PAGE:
Generally I am a big fan of the Best American Short Stories annual series. I think it’s a well-run anthology, highlighting both the celeb-literati and little-knowns who deserve more attention. Having a guest editor choose the top 20 stories each year gives the series a wider range of opinions and choices than anthologies or series who stay with one particular editor.
That said, I was intrigued to see Stephen King listed as the editor for the 2007 edition. I’ve often felt he’s an underrated writer himself, someone who has frequently risen above what’s perceived as the limitations of genre writing. In his introduction to this book, King makes it clear that he took his role seriously, going above and beyond the reading duty normally assigned to the guest editor (120 stories selected by the series editor). He’s worried about the state of the American short story, and that itself seems hopeful; short stories always seem to get short shrift from the reading public, and yet at their best, they are works of art on their own. But King also said he read several “kick-ass” stories that made him excited about the world of short fiction.
Kick-ass, of course, ends up a subjective concept. Out of the 20 stories in this year’s book, I found six that I personally consider kick-ass: T.C. Boyle’s “Balto,” Lauren Groff’s “L. DeBard and Aliette: A Love Story,” Aryn Kyle’s “Allegiance,” Alice Munro’s “Dimension,” Richard Russo’s “Horseman,” and Jim Shepard’s “Sans Farine.” Other stories, including Kate Walbert’s “Do Something” and John Barth’s “Toga Party,” were highly readable and stayed with me after I put the book down, but kick-ass? Not quite. Others, like Mary Gordon’s “Eleanor’s Music” and Louis Auchincloss’ “Pa’s Darling” left me wondering what stories were left out of this book so these could have space—undeservedly. The Gordon story is downright maudlin, and Auchincloss’ is the tired story of a woman struggling with the death of her overbearing father. In the right hands, there is still something fresh to be written about that story, but Auchincloss’ story isn’t it.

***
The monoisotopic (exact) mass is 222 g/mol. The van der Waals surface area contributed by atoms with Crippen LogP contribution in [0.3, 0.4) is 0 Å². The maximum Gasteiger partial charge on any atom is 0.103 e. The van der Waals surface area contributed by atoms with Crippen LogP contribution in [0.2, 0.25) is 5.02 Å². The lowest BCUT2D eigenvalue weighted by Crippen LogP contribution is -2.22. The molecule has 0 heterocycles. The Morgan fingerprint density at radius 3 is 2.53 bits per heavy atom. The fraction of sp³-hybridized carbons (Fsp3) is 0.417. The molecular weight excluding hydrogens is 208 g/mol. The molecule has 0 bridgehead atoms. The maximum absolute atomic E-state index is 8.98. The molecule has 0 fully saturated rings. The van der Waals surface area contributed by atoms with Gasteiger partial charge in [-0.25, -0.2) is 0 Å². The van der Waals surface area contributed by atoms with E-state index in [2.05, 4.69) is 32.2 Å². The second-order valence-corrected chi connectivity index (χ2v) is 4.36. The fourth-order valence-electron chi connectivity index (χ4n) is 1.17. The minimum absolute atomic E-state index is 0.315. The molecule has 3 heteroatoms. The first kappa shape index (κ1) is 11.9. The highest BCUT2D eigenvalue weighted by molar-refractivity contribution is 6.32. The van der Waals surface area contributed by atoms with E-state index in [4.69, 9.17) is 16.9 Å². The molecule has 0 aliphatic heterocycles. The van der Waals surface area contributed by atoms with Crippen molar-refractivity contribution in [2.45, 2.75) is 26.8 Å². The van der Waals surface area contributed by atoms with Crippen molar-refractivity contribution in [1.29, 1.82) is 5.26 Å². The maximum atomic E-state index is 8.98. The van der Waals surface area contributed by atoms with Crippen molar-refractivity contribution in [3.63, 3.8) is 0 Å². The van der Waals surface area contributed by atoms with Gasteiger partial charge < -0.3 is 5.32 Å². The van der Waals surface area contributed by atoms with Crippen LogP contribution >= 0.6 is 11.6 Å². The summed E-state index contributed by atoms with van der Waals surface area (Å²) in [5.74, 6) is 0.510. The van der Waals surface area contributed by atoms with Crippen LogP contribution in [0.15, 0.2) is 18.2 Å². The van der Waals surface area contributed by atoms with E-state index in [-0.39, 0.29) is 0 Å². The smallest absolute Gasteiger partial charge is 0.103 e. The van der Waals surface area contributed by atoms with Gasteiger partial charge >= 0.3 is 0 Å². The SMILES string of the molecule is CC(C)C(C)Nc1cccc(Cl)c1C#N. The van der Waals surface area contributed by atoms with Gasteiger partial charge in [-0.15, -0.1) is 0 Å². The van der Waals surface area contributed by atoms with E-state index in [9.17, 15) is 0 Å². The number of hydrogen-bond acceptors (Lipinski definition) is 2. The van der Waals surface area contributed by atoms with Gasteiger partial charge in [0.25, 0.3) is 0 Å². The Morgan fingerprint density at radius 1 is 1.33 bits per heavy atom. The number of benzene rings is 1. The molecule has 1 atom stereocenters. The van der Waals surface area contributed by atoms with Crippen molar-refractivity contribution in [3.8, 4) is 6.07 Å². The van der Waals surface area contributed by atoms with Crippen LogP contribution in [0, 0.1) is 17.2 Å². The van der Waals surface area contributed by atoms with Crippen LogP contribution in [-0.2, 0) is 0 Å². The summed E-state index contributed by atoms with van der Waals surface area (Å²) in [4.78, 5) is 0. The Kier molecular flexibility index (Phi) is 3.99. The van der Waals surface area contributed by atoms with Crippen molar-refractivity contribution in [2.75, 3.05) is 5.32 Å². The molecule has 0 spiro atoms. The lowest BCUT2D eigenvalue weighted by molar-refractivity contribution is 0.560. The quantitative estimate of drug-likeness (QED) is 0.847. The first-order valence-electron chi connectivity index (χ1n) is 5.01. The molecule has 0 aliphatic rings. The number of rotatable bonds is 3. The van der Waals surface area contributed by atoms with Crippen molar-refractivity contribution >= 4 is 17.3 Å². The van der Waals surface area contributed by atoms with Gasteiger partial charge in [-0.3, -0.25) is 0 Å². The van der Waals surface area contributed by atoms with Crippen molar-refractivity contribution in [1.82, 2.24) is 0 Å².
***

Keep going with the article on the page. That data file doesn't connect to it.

Overall, it’s always worth reading BASS just to see what’s been happening recently in the world of literature. Some of the names (Barth, Munro) are long-respected writers, while others (Walbert, Shepard) are in the earlier stages of their careers, yet seem poised to have a long and successful life in writing.
Beyond that—well, Mr. King, you and I don’t see quite eye-to-eye about what makes a kick-ass story.